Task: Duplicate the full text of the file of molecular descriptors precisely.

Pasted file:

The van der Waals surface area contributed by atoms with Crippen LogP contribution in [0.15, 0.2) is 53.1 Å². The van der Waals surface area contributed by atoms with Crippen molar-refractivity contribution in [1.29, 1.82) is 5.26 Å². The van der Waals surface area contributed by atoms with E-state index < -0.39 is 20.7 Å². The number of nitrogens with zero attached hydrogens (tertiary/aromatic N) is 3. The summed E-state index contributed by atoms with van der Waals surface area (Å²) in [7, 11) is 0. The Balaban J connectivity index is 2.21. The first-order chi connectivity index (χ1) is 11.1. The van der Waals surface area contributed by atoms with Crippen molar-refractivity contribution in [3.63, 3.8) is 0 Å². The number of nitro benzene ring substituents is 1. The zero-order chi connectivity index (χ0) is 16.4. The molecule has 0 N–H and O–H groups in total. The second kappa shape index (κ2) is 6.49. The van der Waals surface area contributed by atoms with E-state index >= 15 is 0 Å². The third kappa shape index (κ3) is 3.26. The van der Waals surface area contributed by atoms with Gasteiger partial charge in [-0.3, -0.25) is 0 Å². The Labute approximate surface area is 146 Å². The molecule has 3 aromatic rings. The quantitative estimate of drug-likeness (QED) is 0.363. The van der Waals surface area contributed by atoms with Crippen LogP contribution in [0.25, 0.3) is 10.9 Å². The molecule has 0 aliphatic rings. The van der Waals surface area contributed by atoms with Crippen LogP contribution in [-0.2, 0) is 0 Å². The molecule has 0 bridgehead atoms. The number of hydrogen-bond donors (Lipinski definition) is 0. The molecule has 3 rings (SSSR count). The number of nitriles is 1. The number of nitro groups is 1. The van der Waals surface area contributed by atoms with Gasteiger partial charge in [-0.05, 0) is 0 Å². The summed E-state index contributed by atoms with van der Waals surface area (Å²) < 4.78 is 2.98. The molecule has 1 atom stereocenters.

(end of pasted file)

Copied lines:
The van der Waals surface area contributed by atoms with Crippen LogP contribution in [0.15, 0.2) is 53.1 Å². The van der Waals surface area contributed by atoms with Crippen molar-refractivity contribution in [1.29, 1.82) is 5.26 Å². The van der Waals surface area contributed by atoms with E-state index < -0.39 is 20.7 Å². The number of nitrogens with zero attached hydrogens (tertiary/aromatic N) is 3. The summed E-state index contributed by atoms with van der Waals surface area (Å²) in [7, 11) is 0. The Balaban J connectivity index is 2.21. The first-order chi connectivity index (χ1) is 11.1. The van der Waals surface area contributed by atoms with Crippen molar-refractivity contribution in [3.63, 3.8) is 0 Å². The number of nitro benzene ring substituents is 1. The zero-order chi connectivity index (χ0) is 16.4. The molecule has 0 N–H and O–H groups in total. The second kappa shape index (κ2) is 6.49. The van der Waals surface area contributed by atoms with E-state index >= 15 is 0 Å². The third kappa shape index (κ3) is 3.26. The van der Waals surface area contributed by atoms with Gasteiger partial charge in [-0.3, -0.25) is 0 Å². The Labute approximate surface area is 146 Å². The molecule has 3 aromatic rings. The quantitative estimate of drug-likeness (QED) is 0.363. The van der Waals surface area contributed by atoms with Crippen LogP contribution in [0.25, 0.3) is 10.9 Å². The molecule has 0 aliphatic rings. The van der Waals surface area contributed by atoms with Crippen LogP contribution in [-0.2, 0) is 0 Å². The molecule has 0 bridgehead atoms. The number of hydrogen-bond donors (Lipinski definition) is 0. The molecule has 3 rings (SSSR count). The number of nitriles is 1. The number of nitro groups is 1. The van der Waals surface area contributed by atoms with Gasteiger partial charge in [-0.05, 0) is 0 Å². The summed E-state index contributed by atoms with van der Waals surface area (Å²) < 4.78 is 2.98. The molecule has 1 atom stereocenters.